Banned Books Week: Why Do People Try to Ban Books Again?

Part of a previous year's Banned Book Week display . . . made with an old copy of Fanrenhiet 451. For irony. Photo by Anna Tschetter
Part of a previous year’s Banned Book Week display . . . made with an old copy of Fahrenheit 451. For irony. Photo by Anna Tschetter

I love Banned Books Week. I find that every year it comes around, there is always a new population of people who have no idea what it is. They look at our displays in our libraries and bookstores and wonder what it is all about. I’ve even had some teens look at my display one year  and then ask if they could actually check them out.

I think that is the best part of Banned Book Week: it gives you a way to have a conversation with patrons and readers about censorship, the freedom to read, and the nature of ideas.

Every year the American Library Association releases their list of the most frequently banned or challenged books in the United States. For 2013 to 2014 there are a lot of great YA novels on the list. Looking for Alaska (2006 Printz winner), I Hunt Killers, The Perks of Being a Wallflower (2002 Popular Paperbacks for Young Adults), The Absolutely True Diary of a Part-time Indian (2008 Best Books for Young Adults), and Eleanor & Park (2014 Printz honor book) all grace the list.

It’s always fascinating to see the reasons why a book has been challenged or removed from a school or library. Personally, some of the reasons the books are challenged are the same reasons I think those books are great. Take the challenge in 2013 for Alexie’s Part-Time Indian: it was challenged because it presented the “crude, obscene, and unfiltered viewpoint of a ninth-grader growing up on the reservation.” That’s what makes the book so funny, accessible, and important to other teenagers!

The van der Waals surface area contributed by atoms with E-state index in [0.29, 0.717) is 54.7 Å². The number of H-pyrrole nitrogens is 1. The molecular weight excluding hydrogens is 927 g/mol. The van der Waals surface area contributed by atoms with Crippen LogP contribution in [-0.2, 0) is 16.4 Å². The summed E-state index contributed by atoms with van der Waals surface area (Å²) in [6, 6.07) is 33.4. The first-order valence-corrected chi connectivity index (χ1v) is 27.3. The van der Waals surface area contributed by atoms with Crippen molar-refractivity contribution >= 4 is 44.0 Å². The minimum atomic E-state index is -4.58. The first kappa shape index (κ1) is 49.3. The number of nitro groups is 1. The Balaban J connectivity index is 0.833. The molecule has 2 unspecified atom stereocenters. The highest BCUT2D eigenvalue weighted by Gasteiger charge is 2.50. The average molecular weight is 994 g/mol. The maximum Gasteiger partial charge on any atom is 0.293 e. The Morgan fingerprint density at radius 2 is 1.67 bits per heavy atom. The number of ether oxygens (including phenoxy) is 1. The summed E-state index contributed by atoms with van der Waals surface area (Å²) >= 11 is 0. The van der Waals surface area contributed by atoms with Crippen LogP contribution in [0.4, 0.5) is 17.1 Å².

Or what’s even more disheartening and frustrating are the people who try to ban books that they seemingly haven’t read. A perennial classic, Laurie Halse Anderson’s Speak (2000 Printz honor book), a groundbreaking work about date rape in high school, has been challenged for being “pornography” numerous times. Anyone who has actually read the book could never say that it’s presenting Melinda’s rape in a positive or titillating light. Anderson has this to say in the Huffington Post, “SPEAK is cautionary tale about the emotional aftermath of rape. It tackles bullying, depression, rape, sexual harassment, and family dysfunction. It teaches children that when bad things happen, they need to speak up, even when it’s hard. It has given hope to tens of thousands of readers since 1999. It is a standard in curriculum across the country.”

I urge you to use this week to have these conversations with your friends, family, and other readers you encounter. Look at the ALA PDF and see what the people trying to ban books are thinking. Then read those books for yourself and allow your mind to be widened and challenged by ideas that may be new to you! And for more coverage about Banned Books Week, make sure you go back and read Traci’s thorough and extensive look at banned comics.

To sum it up here’s a conversation I had with some teens yesterday:

TEEN 1: Hey, what’s a banned book?

ME (trying to contain my librarian glee): It’s a book that some people try to remove from libraries and schools because they don’t like the content.

TEEN 2: Like Catcher in the Rye, wasn’t that banned?

ME: Yeah, some people didn’t like the content or language.

TEEN 2: That’s nothing compared to what we see online all day.

ME: True.

TEEN 1: Well, that’s just stupid.

It is pretty silly, right? Trying to restrict everyone’s access to a book just because you don’t like it? Teens may not always know that there is something in Libraryland called “Banned Books Week” but they know that the reasons behind censoring books don’t make a lot of sense.

-Anna Tschetter, currently reading Ruin and Rising by Leigh Bardugo